But 40-AD is the exception. At almost every other crucial score, when Nadal is playing from behind, he plays worse than expected. 15-40 is the most marked, where he wins only 54.5% of points compared to the 62.0% of points he “should” win. Also worrisome is his performance at AD-40; it seems that Nadal is the best in the game when it comes to getting the score back to deuce.

Serving Against Nadal

We can go through the same exercises for Nadal’s return points. The next two tables are trickier to read. Look at them as Serving against Nadal. Thus, the number in the upper-left corner means that when serving against Nadal, players win 1.3% more points than average in the deuce court; Nadal is a better returner in the ad court.

(I’ve excluded return points against lefty servers. Since lefties and righties have such different serving tendencies, limiting the sample to righty servers gives us clearer results, even as the sample shrinks a bit.)

OUTCOME       Deuce     Ad  Break  
Point%        1.013  0.986  1.009  
                                   
Aces          1.150  0.837  0.994  
Svc Wnr       1.098  0.894  0.909  
Dbl Faults    0.860  1.152  0.998  
1st Sv In     1.008  0.991  1.004  
                                   
Server Wnr    1.040  0.956  0.946  
Server UE     0.994  1.006  0.935  
                                   
Return Wnr    0.791  1.227  0.874  
Returner Wnr  0.925  1.082  1.254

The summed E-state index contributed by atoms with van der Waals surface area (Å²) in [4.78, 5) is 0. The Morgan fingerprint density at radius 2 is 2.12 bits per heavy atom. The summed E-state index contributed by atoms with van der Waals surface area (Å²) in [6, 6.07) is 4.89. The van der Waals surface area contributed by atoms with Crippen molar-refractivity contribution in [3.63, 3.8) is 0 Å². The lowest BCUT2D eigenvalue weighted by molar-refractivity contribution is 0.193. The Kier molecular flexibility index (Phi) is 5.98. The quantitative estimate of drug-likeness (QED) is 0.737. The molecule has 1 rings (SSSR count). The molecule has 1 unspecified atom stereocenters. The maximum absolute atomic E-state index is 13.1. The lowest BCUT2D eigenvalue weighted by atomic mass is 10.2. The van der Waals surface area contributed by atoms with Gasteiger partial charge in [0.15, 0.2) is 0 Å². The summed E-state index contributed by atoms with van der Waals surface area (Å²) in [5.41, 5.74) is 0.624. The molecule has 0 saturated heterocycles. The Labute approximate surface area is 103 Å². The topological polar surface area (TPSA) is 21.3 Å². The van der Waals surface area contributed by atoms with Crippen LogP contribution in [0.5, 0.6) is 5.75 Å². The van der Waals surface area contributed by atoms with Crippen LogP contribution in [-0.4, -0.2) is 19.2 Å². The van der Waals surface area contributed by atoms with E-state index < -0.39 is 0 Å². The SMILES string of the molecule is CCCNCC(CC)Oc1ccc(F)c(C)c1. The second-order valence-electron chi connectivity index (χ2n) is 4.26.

Returner UE   0.918  1.090  1.073  
                                   
Rally Len     1.006  0.993  1.031  

As we might expect, Nadal is a monster returner in the ad court–and servers know it. Righties serve better in the deuce court, but not this much better; Nadal wins 16% more points than average when returning in the deuce court. His opponents help him out, double-faulting at a much higher rate when serving to Rafa’s forehand.

On break point, Nadal isn’t quite so dominant in shutting down the service game, but he does generate a lot more winners later in the point.

Here’s more on Nadal’s return game, again with numbers from the perspective of players serving against him.

SCORE   Pts   Win%    Exp  Rate  
g0-0    380  57.4%  57.2%  1.00  
g0-15   158  50.0%  55.5%  0.90  
g0-30    79  50.6%  54.6%  0.93  
g0-40    39  61.5%  53.6%  1.15  
                                 
g15-0   216  57.9%  58.5%  0.99  
g15-15  170  52.9%  56.6%  0.93  
g15-30  120  54.2%  55.5%  0.98  
g15-40   79  62.0%  52.9%  1.17  
                                 
g30-0   125  61.6%  59.7%  1.03  
g30-15  138  58.0%  57.8%  1.00  
g30-30  123  57.7%  57.5%  1.00  
g30-40  101  50.5%  56.6%  0.89  
                                 
g40-0    77  63.6%  60.7%  1.05  
g40-15  108  60.2%  59.2%  1.02  
g40-30  114  69.3%  57.4%  1.21  
g40-40  160  57.5%  55.9%  1.03  
                                 
g40-AD   68  47.1%  55.7%  0.85  
gAD-40   92  54.3%  56.0%  0.97  

Once again, Nadal loves 40-AD. This time, it’s his chance to convert a break point, and he does so at an alarming rate. And in the return game, he performs nearly as well at 30-40. At 40-AD, he wins more than half of points, a far better performance that we would expect, given the quality of his opponents and his performance on other points against the same players.